Fig. 2 The three stages show the actuation and the self-tracking mechanism. In stage 1, the dichroic mirror splits the spectrum in two parts. The transmitted part (red; >750 nm) is transmitted and absorbed by the paraffin wax (black). In stage 2, the paraffin wax melts and expands upward, creating a coupling feature for the reflected light (yellow). As the sun moves throughout the day/season the focal spot changes and a different part of the actuator is activated (stage 3).
Fig. 3
Fig. 3 The combination of the two lenses yields a flat Petzval field curvature (blue) over the desired angular range in contrast to the use of a single plano-convex lens (a). The experimental results of the acceptance angle (b) agree with the simulation [Fig. 3(a)] corresponding to a reduction of the acceptance angle to from ± 23° to ± 16°.
Fig. 4
Fig. 4 (a) The lens arrays were created from one inch off-the-shelf lenses by milling the outer parts and leaving the center square. (b) The pair of lens arrays use a custom holder to keep them at the desired separation. Simulations indicate a reduction of the acceptance angle down to ± 16°.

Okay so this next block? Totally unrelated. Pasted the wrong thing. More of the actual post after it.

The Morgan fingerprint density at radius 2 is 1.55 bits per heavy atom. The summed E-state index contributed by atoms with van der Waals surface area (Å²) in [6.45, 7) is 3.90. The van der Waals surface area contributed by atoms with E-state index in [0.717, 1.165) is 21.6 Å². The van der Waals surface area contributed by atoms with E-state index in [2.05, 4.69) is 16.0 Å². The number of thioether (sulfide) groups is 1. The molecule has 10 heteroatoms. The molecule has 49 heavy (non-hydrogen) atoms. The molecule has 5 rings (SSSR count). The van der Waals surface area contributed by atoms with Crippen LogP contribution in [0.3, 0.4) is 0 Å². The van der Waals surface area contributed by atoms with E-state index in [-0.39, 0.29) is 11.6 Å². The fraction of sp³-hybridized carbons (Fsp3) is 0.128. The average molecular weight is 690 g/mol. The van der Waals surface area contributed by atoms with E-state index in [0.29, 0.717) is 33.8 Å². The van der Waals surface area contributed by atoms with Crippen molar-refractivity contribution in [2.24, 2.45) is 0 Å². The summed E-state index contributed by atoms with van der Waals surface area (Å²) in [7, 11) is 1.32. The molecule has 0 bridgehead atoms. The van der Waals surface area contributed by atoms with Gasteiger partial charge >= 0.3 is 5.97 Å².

Fig. 5
Fig. 5 The experimental measurements (red) of the beam size at different positions around the focus and at different angles, are similar to the simulation results (blue) and indicate a good agreement between the actual fabricated lens arrays and the virtual model in Zemax.
Fig. 6
Fig. 6 Left: relative efficiency curve. The baseline is given by the power detected by the photodiode positioned at the edge of the waveguide (see position (1) on right figure). The photodiodes can also be placed on top of the waveguide (pos. 2, pos. 3). A photodiode placed on the top of the waveguide, having a lateral dimension W > 2 mm shows a difference in collection efficiency less than 5%, with respect to a photodiode placed at the edge.
Fig. 7
Fig. 7 (a) Response of the short circuit current of the photodiode to different intensity levels has been experimentally verified to ensure the validity of the results. (b) Photograph of the 52x80 mm2 fused silica waveguide with Ag/Cr metallization at the edges and the front ZnO contact and µc-Si layers deposited by LPCVD and PECVD, respectively. Eight 2x5 mm2 photodiodes integrated at the extremity of the waveguide after ZnO back contact deposition, lift-off and RIE processes. (c) Spectral response of a reference photodiodes.